Dell announces record-breaking $67 billion EMC takeover
Dell has just announced that it is acquiring data storage firm EMC corp for $67 billion (£44 billion) in what is a record-breaking technology merger.
As part of the deal, EMC shareholders will receive $33.15 per share, with $24.05 of that in cash.
“Our new company will be exceptionally well-positioned for growth in the most strategic areas of next-generation IT including digital transformation, software-defined data centre, converged infrastructure, hybrid cloud, mobile and security,” said Michael Dell.
Michael Dell will be the chairman and chief executive of the new group. EMC’s CEO Joe Tucci will continue as chairman and chief executive officer of EMC until the transaction closes.
“I’m tremendously proud of everything we’ve built at EMC – from humble beginnings as a Boston-based startup to a global, world-class technology company with an unyielding dedication to our customers,” said Joe Tucci, chairman and chief executive officer of EMC. “But the waves of change we now see in our industry are unprecedented and, to navigate this change, we must create a new company for a new era. I truly believe that the combination of EMC and Dell will prove to be a winning combination for our customers, employees, partners and shareholders.”
Unnamed sources leaked information ahead of the seismic tech deal. Bloomberg Business reported earlier today that, due to the size of the deal, top executives at Dell haven’t been consulted on the talks. The deal has allegedly been reached directly between Dell and Tucci.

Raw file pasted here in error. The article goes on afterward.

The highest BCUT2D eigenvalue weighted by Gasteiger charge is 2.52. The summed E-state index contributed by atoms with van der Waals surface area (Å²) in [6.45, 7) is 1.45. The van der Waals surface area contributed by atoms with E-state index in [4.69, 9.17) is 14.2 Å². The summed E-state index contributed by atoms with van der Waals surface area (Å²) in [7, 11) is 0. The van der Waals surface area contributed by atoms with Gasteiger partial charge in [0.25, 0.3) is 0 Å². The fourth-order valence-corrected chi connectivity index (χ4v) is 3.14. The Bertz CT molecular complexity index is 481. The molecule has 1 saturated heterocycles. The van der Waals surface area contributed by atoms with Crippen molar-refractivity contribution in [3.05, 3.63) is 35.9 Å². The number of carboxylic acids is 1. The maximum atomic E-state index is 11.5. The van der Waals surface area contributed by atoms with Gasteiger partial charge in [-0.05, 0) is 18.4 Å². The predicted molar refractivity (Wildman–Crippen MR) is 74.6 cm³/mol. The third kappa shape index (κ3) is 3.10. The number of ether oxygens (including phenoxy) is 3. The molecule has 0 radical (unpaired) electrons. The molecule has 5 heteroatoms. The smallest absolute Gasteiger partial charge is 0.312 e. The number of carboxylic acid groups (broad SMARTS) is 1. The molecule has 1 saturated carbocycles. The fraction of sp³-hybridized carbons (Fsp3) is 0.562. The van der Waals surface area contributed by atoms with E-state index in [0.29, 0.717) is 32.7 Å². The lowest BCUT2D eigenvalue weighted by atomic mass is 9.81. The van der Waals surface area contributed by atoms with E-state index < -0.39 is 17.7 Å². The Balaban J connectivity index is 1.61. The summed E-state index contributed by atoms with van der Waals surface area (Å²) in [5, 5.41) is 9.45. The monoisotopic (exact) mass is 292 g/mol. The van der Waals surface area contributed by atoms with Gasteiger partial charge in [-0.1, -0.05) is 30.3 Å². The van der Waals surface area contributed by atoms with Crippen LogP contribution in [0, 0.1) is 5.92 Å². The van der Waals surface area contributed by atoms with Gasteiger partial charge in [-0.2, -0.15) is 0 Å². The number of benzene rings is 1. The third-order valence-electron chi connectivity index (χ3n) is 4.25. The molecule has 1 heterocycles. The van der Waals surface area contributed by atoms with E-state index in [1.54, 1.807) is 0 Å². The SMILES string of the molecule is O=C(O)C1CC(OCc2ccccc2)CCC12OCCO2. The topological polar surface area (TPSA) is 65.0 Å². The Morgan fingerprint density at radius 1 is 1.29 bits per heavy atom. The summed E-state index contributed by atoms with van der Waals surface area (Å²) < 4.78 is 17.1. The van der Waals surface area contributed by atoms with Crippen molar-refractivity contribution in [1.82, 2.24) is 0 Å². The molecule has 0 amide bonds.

The takeover signals the creation of a new corporate computing titan, combining EMC’s pre-eminence in the digital storage space with Dell’s market for servers. This signals a decided move for Dell to dominate the enterprise computing space, allowing the company to expand its line in high-end data-storage equipment and entice clients away from rivals such as HP and IBM.
Sources previously told Reuters that EMC has requested a ‘go-shop’ provision on the merger agreement, which would allow the company to accept a superior deal from another company, and then pay Dell a discounted breakup fee. The chances of rival companies such as IBM and Cisco stepping up to the deal were unlikely, and haven’t transpired. It is thought that this clause was intended to convince EMC shareholders that a deal with Dell is the best possible outcome.
The deal had reportedly been held up with negotations about EMC’s stake in VMware – a virtualisation and cloud software firm. The deal states that VMware will remain an independent, listed company.
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